Hailed a far distance,heart-sore,across broken peaksand thirsty creek beds,to surrender the achein the cooling airat the edge of the stars;home.
Anna Blake at Infinity Farm
Hailed a far distance,heart-sore,across broken peaksand thirsty creek beds,to surrender the achein the cooling airat the edge of the stars;home.
All of us here…
we used to be someone else.
We each had a plan;
it was meant to go another way
but there was always a stumble.
We lost balance and compromised,
recycled into this different plan
that fits like skin and teeth.
Farm kids, like me, learn early that a healthy anxiety about the weather is the subtext of every task–from lambing season, to planting corn, to rushing to get the bales out of the hay-field, as thunder booms close by. It’s consulting the dog-eared copy of the Farmer’s Almanac. It’s the habit of listening to the weather report more closely than the news, while pulling on boots first thing in the morning.
Townies chat about the weather as the tiniest of small talk; weather can be an inconvenience. Farmers stake their crops, and the family’s security, gambling on the weather, year after year.
Not much has changed. Now I’m older than my folks were when they gave up their farm. I still depend on working outside but we have smartphones with a few weather apps. I usually check a couple of different sources and then average the results; weather is still a guess.
Last week in Illinois there were rain storms, ice, and fifty degree days. It’s the kind of weather that’s average for November but not now; not in the middle of January.
Here on my small Colorado farm, we’ve had the same temperature swings; the pond ice is unsteady and the pasture is bone dry. There have been some sub-zero wind-chill nights followed by fifty degree days. It’s the transitional weather we watch for in spring and fall. Horse people don’t want to say it out-loud, but it’s colic weather.
Sure, every farm could destroy more pasture and hay fields to build a huge indoor arenas and pretend to ignore the weather. Is this how we want to use our precious land? Besides, this whining about weather is all anecdotal, and scientists don’t pay farmers much mind. Except now.
“A NASA press release pointed out “Earth’s 2016 surface temperatures were the warmest since modern record keeping began in 1880, according to independent analyses by NASA and the National Oceanic and Atmospheric Administration (NOAA).” Sixteen of the warmest 17 warmest years on record have been observed since 2001.”
Through December, the mares in my barn were cycling still. They used to take the winter off from snake fights and screaming at geldings but it’s dragged on long enough that we had the vet check for ovarian cysts. My final questioning act for them was to ask my Facebook friends across the country about their mares. The response was overwhelming and the consensus surprised me: Mares were still cycling everywhere, and raw with the long-term hormonal emotions. Anecdotal for sure, and a cynic might call it coincidental. When will we trust what we see? When will we speak up?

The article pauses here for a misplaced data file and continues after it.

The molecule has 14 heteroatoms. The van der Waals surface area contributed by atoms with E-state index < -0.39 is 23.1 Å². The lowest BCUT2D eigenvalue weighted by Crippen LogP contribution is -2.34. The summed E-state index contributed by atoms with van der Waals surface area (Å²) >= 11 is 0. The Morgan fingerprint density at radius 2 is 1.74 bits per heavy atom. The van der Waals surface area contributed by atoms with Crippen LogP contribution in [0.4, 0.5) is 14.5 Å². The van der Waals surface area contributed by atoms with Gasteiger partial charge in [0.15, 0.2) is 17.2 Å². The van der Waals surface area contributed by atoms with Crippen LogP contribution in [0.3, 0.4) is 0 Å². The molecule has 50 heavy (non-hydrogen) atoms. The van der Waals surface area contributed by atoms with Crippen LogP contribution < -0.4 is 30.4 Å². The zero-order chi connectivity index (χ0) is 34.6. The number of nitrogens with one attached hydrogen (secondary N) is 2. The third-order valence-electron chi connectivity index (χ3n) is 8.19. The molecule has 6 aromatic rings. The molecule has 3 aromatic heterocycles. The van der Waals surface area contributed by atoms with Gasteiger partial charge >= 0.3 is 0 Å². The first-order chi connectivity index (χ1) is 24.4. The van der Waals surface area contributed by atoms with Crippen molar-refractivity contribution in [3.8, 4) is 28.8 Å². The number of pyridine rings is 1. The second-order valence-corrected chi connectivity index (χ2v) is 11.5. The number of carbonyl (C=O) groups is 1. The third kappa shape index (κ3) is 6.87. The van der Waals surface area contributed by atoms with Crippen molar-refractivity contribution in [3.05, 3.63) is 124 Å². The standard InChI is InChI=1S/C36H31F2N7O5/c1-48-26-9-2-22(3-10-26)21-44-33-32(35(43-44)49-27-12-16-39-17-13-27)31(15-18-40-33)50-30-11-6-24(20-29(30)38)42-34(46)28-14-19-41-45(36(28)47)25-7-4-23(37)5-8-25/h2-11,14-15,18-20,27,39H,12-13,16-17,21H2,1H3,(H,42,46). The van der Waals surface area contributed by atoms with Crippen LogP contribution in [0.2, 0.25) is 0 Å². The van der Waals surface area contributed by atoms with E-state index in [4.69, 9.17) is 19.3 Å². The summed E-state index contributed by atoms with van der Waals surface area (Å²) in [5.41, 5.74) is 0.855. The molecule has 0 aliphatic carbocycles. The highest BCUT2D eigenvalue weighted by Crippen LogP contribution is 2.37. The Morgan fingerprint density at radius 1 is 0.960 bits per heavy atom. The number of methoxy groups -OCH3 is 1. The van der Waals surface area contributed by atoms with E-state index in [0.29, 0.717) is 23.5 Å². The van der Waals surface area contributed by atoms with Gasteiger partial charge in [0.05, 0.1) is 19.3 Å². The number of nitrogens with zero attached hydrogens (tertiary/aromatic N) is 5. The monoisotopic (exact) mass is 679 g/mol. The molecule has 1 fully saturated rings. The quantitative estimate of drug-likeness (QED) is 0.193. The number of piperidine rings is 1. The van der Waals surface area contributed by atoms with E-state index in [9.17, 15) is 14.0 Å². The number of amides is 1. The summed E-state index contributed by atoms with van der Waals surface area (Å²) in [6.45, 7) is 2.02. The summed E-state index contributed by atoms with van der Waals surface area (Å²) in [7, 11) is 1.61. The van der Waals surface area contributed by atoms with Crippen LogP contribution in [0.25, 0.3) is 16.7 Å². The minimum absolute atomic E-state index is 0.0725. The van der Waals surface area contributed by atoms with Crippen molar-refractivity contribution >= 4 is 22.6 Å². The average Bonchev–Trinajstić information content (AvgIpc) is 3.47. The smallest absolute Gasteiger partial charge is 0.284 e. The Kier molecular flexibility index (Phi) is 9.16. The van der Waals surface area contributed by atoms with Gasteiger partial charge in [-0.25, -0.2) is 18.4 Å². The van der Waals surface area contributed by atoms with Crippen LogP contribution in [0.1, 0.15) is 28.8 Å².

This week I read more on climate change. Arctic melting is changing coastlines around the world. Weather scientists are behaving more like mares in estrus. The undeniable change is still being denied… not by farmers but by politicians.
Do these guys ever come out of their offices long enough to look up? I’d invite the idiots along with me for a week of outdoor work if any of them were strong enough to keep up.
We’ve all seen heart-wrenching video of polar bears starving on ice floats, but let’s get personal. Is there a horse owner who isn’t wildly aware of how fragile horses are? Does anyone think that horses won’t be one of the first domestic animals to suffer, and die, for our selfish, arrogant ways? I mean even more than happens now… Will we be this greedy and self-serving until we kill everything dear to us?
And then, when I think post-apocalyptic, I think how few pets exist in science fiction. Okay, Star Trek had tribbles. And there was Mel Gibson sharing a can of Dinky-Do dog food with that genius cattle dog in the movie, Road Warrior. Remember? It was a quiet moment between rapes and car wrecks in the end-of-the-world fight for gasoline. It would be like humans to eat dog food and wear kinky outfits instead of grow crops or raise animals. It’s a fact that there is no romance in farming.
Like I said, I researched climate change and horses. I wanted to share just one article; a brief scientific paper from Australia, a bit removed from our soil. Please take a moment to read The Impact of Climate Change on Horses, and Horse Industries. The bibliography makes the piece look longer than it is. There are certainly some details that I hadn’t thought out before, even though they make perfect sense. Mostly I’m struck by the very fine line between science and science fiction. Like usual, the fiction part is more true than we want to think. There are words all too familiar to horse owners in the article. It doesn’t take much imagination to see the path ahead–like a trashy B-movie.
This is the way the world ends Not with a bang but a whimper. –T S Eliot
I’m not sure how politicians decided that climate change could even be voted on in the first place. And it’s too late to blame others. This global issue is so much bigger than our horses; other losses will be larger and more pivotal to the planet’s destruction. There is no more time to debate and whine. It’s time to make our voices heard. Time for each of us who make our lives, and our living, out in the environment, to speak up. There are more farmers than politicians and business people. And between rants, we can do every small thing we can do to turn this planet around. It’s up to us; we’re the ones who know first-hand what we stand to lose.